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Advances in Preventive Medicine
Volume 2014 (2014), Article ID 854052, 6 pages
http://dx.doi.org/10.1155/2014/854052
Research Article

Prevalence of Acute Symptoms among Workers in Printing Factories

Department of Industrial Hygiene and Health Science, Faculty of Health and Sports Science, Thaksin University, 222 Papayom District, Phatthalung Province 93110, Thailand

Received 24 June 2014; Accepted 8 October 2014; Published 16 October 2014

Academic Editor: Ivaylo Gentschev

Copyright © 2014 Somsiri Decharat. This is an open access article distributed under the Creative Commons Attribution License, which permits unrestricted use, distribution, and reproduction in any medium, provided the original work is properly cited.

Abstract

Objective. To identify socioeconomic situation factors and behavioral factors associated with the prevalence of acute symptoms among 150 printing workers in 16 printing factories in Southern Thailand. Materials and Methods. A cross-sectional study was conducted by interviewing 150 printing workers in 16 printing factories in Southern Thailand. Results. Acute symptoms comprised dizziness, drowsiness, eye irritation, light-headedness, rhinitis, shortness of breath, cough, chest tightness, nausea/vomiting, exacerbation of asthma, allergic skin reaction, and visual disorder. The prevalence of symptoms was consistently higher among workers in the printing process than among other workers. Smoking cigarettes and drinking alcohol were not associated with an increased prevalence of acute symptoms among these printing-factory workers. Conclusion. The significant associations were found between personal protective equipment and personal hygiene and prevalence of acute symptoms in printing workers.

1. Introduction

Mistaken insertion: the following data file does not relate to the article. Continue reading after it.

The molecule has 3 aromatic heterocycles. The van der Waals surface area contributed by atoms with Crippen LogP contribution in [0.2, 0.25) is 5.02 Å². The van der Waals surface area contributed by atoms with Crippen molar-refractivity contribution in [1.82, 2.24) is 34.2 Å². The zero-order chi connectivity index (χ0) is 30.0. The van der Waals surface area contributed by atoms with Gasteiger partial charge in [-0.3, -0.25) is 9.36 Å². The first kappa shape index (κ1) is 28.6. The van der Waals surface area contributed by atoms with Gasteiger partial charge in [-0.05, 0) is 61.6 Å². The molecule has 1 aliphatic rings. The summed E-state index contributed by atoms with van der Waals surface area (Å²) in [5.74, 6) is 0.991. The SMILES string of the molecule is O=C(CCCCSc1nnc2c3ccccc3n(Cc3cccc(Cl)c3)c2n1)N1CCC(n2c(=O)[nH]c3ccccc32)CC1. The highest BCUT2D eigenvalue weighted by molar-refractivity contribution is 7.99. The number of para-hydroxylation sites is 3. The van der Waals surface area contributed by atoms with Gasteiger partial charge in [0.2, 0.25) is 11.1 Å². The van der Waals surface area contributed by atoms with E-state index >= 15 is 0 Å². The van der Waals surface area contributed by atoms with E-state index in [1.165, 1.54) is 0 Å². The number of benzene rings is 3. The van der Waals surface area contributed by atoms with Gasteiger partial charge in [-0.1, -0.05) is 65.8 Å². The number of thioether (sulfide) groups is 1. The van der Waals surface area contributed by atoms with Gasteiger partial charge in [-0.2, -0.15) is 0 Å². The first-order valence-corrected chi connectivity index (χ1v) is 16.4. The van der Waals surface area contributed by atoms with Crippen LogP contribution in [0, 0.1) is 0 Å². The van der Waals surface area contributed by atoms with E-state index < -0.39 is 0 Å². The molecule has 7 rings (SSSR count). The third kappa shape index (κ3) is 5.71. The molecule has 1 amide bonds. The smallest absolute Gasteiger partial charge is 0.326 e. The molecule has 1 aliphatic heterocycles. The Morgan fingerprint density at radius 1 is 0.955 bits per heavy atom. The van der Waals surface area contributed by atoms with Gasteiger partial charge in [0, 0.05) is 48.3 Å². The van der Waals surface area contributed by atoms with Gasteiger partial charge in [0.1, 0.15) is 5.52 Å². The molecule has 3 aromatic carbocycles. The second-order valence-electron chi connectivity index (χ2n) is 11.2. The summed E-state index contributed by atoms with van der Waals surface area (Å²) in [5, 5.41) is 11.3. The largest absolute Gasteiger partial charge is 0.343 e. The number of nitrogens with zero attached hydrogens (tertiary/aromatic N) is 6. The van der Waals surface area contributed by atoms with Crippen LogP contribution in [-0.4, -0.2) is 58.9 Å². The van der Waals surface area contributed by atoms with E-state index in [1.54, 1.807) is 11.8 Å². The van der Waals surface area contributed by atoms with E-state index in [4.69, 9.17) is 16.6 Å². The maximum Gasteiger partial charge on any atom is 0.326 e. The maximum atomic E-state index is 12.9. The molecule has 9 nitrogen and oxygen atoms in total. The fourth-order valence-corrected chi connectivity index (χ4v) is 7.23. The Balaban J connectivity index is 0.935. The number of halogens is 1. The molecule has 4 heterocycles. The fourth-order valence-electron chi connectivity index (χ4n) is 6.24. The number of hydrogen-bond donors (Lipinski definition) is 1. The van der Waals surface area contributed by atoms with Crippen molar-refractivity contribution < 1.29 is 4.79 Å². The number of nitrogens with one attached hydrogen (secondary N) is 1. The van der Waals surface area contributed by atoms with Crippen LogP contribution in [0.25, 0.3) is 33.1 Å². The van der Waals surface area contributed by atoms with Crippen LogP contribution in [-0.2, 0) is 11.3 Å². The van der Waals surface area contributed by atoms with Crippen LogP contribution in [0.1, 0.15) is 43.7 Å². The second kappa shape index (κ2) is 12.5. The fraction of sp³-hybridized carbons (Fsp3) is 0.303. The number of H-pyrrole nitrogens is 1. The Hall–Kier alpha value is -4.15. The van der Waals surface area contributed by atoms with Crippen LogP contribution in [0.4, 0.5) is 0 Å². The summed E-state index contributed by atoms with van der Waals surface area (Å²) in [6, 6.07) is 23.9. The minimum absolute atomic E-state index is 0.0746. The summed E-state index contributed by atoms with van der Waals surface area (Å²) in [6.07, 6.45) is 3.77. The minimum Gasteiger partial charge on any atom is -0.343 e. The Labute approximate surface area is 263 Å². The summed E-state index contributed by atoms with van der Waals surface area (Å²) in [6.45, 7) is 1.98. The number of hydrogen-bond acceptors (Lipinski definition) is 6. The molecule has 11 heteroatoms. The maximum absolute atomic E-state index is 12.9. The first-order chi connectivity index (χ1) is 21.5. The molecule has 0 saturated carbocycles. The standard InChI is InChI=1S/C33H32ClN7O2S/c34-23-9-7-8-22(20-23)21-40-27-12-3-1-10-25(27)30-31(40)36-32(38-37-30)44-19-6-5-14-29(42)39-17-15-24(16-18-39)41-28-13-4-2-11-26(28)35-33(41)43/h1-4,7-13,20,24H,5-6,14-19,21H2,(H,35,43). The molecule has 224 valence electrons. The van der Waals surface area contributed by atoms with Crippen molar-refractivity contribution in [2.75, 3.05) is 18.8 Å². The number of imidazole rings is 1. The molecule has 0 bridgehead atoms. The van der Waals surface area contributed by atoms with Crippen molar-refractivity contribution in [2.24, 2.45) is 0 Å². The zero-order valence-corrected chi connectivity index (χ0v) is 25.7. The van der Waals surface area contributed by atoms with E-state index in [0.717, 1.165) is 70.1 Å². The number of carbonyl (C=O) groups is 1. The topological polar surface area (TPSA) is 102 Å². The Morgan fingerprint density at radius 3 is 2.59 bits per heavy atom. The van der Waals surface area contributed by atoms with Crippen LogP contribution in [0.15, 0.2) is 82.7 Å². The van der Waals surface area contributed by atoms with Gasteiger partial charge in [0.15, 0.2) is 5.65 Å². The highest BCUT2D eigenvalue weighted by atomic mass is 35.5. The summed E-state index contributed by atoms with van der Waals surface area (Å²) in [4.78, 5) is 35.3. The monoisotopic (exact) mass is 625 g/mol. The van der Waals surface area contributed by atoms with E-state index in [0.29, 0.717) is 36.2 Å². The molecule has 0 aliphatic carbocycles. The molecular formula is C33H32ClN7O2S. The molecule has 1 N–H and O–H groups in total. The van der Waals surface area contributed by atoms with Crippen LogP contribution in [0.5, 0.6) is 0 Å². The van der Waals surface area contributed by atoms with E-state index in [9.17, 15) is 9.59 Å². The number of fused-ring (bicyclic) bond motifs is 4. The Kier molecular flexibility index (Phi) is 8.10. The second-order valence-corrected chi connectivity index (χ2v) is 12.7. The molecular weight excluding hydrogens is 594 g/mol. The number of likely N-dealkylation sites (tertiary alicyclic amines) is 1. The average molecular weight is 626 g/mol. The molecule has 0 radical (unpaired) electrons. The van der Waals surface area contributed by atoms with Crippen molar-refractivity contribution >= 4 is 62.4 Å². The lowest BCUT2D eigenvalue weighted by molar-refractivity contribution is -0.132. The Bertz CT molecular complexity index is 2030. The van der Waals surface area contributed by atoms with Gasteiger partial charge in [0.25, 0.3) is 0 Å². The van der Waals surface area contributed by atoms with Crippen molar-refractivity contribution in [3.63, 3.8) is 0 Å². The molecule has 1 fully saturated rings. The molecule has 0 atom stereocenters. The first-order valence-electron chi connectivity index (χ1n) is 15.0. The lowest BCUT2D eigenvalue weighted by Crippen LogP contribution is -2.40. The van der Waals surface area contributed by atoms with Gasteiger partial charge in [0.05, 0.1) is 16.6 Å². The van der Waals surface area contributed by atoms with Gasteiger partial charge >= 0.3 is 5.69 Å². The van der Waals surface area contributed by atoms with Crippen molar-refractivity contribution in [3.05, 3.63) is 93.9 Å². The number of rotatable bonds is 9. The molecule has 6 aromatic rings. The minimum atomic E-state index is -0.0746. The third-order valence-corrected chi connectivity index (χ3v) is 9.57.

The printing industry is composed of many different types of business. Almost everything that has print on it has come into contact with some sort of printing business. Thailand’s printing industry also uses the best paper, ink, cutters, binders, machinery, and other materials. As a result of ongoing industry support, printing companies and production houses are able to give their customers reliable services and quality printing. Currently, Thailand has >1,208 printing factories, with about 16,200 employees [1]. Each printing process can be divided into 3 major steps: prepress, press, and postpress. Prepress operations include composition and typesetting, graphic arts photography, image assembly, and image carrier preparation. Press refers to the actual printing operation. Postpress primarily involves the assembly of printed materials and consists of binding and finishing operations [2]. Potentially toxic agents occurring in the printing industry include organic solvents, mineral oils, pigments, resins, lead, and paper dust [3]. Workers in this industry have been exposed to these factors through both inhalation and dermal contact. The major printing-factory hazard is exposure to the solvents in inks, thinners, clean-up materials, and so forth [4]. Solvent exposure in offset establishments included white spirits, methylene chloride, isopropanol, 1,1,1-trichloroethane, ethanol, and trichloroethylene [5]. The greatest hazard is exposure through inhalation, causing narcosis (dizziness, headache, nausea, and light-headedness) from acute exposure and skin, liver, kidney, reproductive, and nervous system damage, with repeated exposures. Skin absorption can also produce these effects [6]. The International Agency for Research on Cancer (IARC) classified occupational exposure in the printing industry as possibly carcinogenic to humans and the reported studies did show excesses of lung cancer and bladder cancer and the exposures of interest were considered to include many potential carcinogens [79]. Increased risks have also been detected for melanoma [10, 11] and cancers of the buccal cavity and pharynx [12] and pancreas [13]. The US prevalence of asthma in adults by industry of employment, the prevalence, and ORs were significantly elevated for printing, publishing, and allied industries [14]. Several studies have shown a correlation between airborne pollutants and respiratory disorders in which exposure to the latter type of industrial pollutants is associated with a significantly higher prevalence of allergic respiratory diseases [15, 16]. The objectives of this study were to describe the socioeconomic situation(s) of printing workers and worker behaviors and assess the prevalence of acute symptoms among the study cohort of printing workers in the selected printing factories.